The conformational state of a specific protein is regulated by a variety of factors and may have profound importance for functional activity. Hemoglobin is an iron containing protein in red blood cells which carries oxygen from the lungs to the various body tissues like brain, heart, or muscle. Hemoglobin which binds an oxygen molecule is in a different conformation ("oxyhemoglobin") than hemoglobin without oxygen ("deoxyhemoglobin"). The conformational state of hemoglobin found inside red blood cells determines the protein's capacity to bind or release oxygen. Hemoglobin conformation is determined by factors which include the availability of oxygen, temperature, pH, presence of certain other molecules (i.e. 2,3 DPG), and the amount of nearby oxyhemoglobin. The latter describes a "collective" effect; when a critical amount of hemoglobin binds oxygen, the oxyhemoglobin conformation is easier to attain for the remaining protein molecules. This results in a "sigmoid" shape to the curve which describes oxygen/hemoglobin binding. The nature of this collective phenomenon is an indication of the behavior of protein assemblies.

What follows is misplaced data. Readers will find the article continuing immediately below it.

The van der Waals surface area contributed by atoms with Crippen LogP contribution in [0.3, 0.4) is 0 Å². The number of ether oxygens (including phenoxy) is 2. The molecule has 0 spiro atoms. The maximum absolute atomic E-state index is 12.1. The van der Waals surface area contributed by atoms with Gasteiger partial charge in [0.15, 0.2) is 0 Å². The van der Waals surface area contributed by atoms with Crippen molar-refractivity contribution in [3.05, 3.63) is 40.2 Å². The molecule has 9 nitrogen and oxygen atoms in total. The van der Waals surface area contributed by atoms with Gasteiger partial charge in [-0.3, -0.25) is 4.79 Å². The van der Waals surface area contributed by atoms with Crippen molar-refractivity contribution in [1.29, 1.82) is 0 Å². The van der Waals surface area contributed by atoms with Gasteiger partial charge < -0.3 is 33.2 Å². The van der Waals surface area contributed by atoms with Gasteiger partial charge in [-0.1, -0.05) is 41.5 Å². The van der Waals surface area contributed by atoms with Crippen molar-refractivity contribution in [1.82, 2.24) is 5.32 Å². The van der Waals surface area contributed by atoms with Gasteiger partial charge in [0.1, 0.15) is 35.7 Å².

Different frequencies of conformational changes coexist cooperatively in the same protein (Table 6.1). Some totally reversible conformations like oxyhemoglobin persist for tens of seconds; others can be very short-lived (i.e. femtoseconds: 10-15 seconds), or very long (minutes to hours). The oxyhemoglobin conformation persists until the oxygen molecule is delivered to the tissue whose mitochondria use it to produce ATP and GTP. To reach their binding sites within hemoglobin's central core, oxygen molecules diffuse through transient packing defects in the protein's structure. Nanosecond scale, conformational "breathing" permits the oxygen molecules to slip in and out, dependent on surrounding pH, temperature, hormones and other factors. There thus appear to be at least two levels of conformational states in hemoglobin. The "functional" conformation (binding vs no binding of oxygen) are relatively long lasting (long enough to carry oxygen from the lungs to tissue for delivery). In addition there are more rapid conformational vibrations such as the nanosecond "breathing" which facilitates diffusion of oxygen molecules through hemoglobin to reach their binding sites.